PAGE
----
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Combining insights from cultural studies, gender studies, and social history, Maria Fanis shows the critical importance of national identity in decisions about war and peace. She challenges conventional approaches by demonstrating that domestic ethical codes influence perceptions of threat from abroad. With an in-depth study of U.S.-British relations in the first half of the nineteenth century, and with an application to the recent War in Iraq, she ties changes in U.S. and British national interest to shifts in these nations' domestic codes of morality.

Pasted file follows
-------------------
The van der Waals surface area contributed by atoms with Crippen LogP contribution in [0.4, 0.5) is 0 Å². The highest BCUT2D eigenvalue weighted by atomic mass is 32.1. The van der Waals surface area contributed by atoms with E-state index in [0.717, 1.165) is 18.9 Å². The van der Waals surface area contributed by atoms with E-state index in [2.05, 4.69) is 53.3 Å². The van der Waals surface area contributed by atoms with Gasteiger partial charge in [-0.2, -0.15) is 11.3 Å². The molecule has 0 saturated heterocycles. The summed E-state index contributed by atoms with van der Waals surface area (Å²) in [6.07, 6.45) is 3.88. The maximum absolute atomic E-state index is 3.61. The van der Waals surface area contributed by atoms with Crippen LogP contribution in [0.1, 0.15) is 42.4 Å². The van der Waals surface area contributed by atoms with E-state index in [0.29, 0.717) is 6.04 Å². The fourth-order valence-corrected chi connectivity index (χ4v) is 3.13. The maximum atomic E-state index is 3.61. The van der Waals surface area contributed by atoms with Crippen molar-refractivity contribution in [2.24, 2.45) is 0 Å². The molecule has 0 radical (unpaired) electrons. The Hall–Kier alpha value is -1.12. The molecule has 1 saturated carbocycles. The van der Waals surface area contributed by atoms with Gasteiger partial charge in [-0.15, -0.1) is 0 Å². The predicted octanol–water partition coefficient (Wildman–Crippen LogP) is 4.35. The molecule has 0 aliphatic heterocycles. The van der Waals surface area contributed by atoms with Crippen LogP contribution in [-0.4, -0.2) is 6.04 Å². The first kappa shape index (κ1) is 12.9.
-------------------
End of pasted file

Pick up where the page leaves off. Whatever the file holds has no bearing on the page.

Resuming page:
Fanis's findings have important implications for contemporary international relations theory. Apart from its relevance to current events, her work also makes a contribution to the literatures on foreign policy—specifically American and British foreign policies—and the causes of war.
"[Fanis] demonstrates an impressive ability to travel nimbly between abstract theoretical concepts and a messy reality. In each one of the case study chapters, her analysis is rich, thoughtful, and imaginative."
—Ido Oren, University of Florida
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